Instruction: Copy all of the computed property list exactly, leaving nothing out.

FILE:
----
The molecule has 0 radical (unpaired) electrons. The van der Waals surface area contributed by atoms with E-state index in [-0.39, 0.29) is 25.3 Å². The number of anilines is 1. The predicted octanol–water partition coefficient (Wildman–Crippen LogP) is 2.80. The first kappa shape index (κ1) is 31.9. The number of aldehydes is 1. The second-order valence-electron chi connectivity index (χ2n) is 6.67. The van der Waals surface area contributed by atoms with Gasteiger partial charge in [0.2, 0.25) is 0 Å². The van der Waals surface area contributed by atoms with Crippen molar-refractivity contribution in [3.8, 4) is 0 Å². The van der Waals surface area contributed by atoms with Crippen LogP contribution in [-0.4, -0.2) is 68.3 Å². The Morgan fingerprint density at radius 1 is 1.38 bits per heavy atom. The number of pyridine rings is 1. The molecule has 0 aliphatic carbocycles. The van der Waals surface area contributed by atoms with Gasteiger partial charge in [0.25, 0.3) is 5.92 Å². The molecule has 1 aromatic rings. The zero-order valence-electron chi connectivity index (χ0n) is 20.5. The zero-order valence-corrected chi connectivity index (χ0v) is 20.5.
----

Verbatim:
The molecule has 0 radical (unpaired) electrons. The van der Waals surface area contributed by atoms with E-state index in [-0.39, 0.29) is 25.3 Å². The number of anilines is 1. The predicted octanol–water partition coefficient (Wildman–Crippen LogP) is 2.80. The first kappa shape index (κ1) is 31.9. The number of aldehydes is 1. The second-order valence-electron chi connectivity index (χ2n) is 6.67. The van der Waals surface area contributed by atoms with Gasteiger partial charge in [0.2, 0.25) is 0 Å². The van der Waals surface area contributed by atoms with Crippen molar-refractivity contribution in [3.8, 4) is 0 Å². The van der Waals surface area contributed by atoms with Crippen LogP contribution in [-0.4, -0.2) is 68.3 Å². The Morgan fingerprint density at radius 1 is 1.38 bits per heavy atom. The number of pyridine rings is 1. The molecule has 0 aliphatic carbocycles. The van der Waals surface area contributed by atoms with Gasteiger partial charge in [0.25, 0.3) is 5.92 Å². The molecule has 1 aromatic rings. The zero-order valence-electron chi connectivity index (χ0n) is 20.5. The zero-order valence-corrected chi connectivity index (χ0v) is 20.5.